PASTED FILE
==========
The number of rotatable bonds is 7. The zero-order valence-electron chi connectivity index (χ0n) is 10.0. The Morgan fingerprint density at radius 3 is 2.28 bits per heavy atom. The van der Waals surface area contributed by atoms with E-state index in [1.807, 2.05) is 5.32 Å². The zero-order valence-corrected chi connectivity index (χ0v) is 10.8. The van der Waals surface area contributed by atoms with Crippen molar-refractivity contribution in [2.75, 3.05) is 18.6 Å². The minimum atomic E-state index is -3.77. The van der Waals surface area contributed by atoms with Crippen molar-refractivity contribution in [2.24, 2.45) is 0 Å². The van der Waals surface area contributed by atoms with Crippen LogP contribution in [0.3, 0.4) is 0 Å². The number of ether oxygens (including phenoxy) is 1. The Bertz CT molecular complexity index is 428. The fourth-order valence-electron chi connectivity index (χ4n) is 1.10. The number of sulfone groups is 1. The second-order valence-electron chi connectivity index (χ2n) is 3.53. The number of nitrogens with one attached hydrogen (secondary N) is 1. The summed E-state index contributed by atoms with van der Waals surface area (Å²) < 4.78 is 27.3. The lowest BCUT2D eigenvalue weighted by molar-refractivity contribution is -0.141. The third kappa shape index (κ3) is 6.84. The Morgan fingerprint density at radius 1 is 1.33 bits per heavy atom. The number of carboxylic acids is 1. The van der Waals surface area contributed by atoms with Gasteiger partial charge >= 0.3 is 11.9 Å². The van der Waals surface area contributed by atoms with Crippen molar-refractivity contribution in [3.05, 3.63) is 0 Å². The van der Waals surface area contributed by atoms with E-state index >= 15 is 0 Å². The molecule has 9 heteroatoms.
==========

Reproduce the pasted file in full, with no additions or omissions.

The number of rotatable bonds is 7. The zero-order valence-electron chi connectivity index (χ0n) is 10.0. The Morgan fingerprint density at radius 3 is 2.28 bits per heavy atom. The van der Waals surface area contributed by atoms with E-state index in [1.807, 2.05) is 5.32 Å². The zero-order valence-corrected chi connectivity index (χ0v) is 10.8. The van der Waals surface area contributed by atoms with Crippen molar-refractivity contribution in [2.75, 3.05) is 18.6 Å². The minimum atomic E-state index is -3.77. The van der Waals surface area contributed by atoms with Crippen molar-refractivity contribution in [2.24, 2.45) is 0 Å². The van der Waals surface area contributed by atoms with Crippen LogP contribution in [0.3, 0.4) is 0 Å². The number of ether oxygens (including phenoxy) is 1. The Bertz CT molecular complexity index is 428. The fourth-order valence-electron chi connectivity index (χ4n) is 1.10. The number of sulfone groups is 1. The second-order valence-electron chi connectivity index (χ2n) is 3.53. The number of nitrogens with one attached hydrogen (secondary N) is 1. The summed E-state index contributed by atoms with van der Waals surface area (Å²) < 4.78 is 27.3. The lowest BCUT2D eigenvalue weighted by molar-refractivity contribution is -0.141. The third kappa shape index (κ3) is 6.84. The Morgan fingerprint density at radius 1 is 1.33 bits per heavy atom. The number of carboxylic acids is 1. The van der Waals surface area contributed by atoms with Gasteiger partial charge >= 0.3 is 11.9 Å². The van der Waals surface area contributed by atoms with Crippen molar-refractivity contribution in [3.05, 3.63) is 0 Å². The van der Waals surface area contributed by atoms with E-state index >= 15 is 0 Å². The molecule has 9 heteroatoms.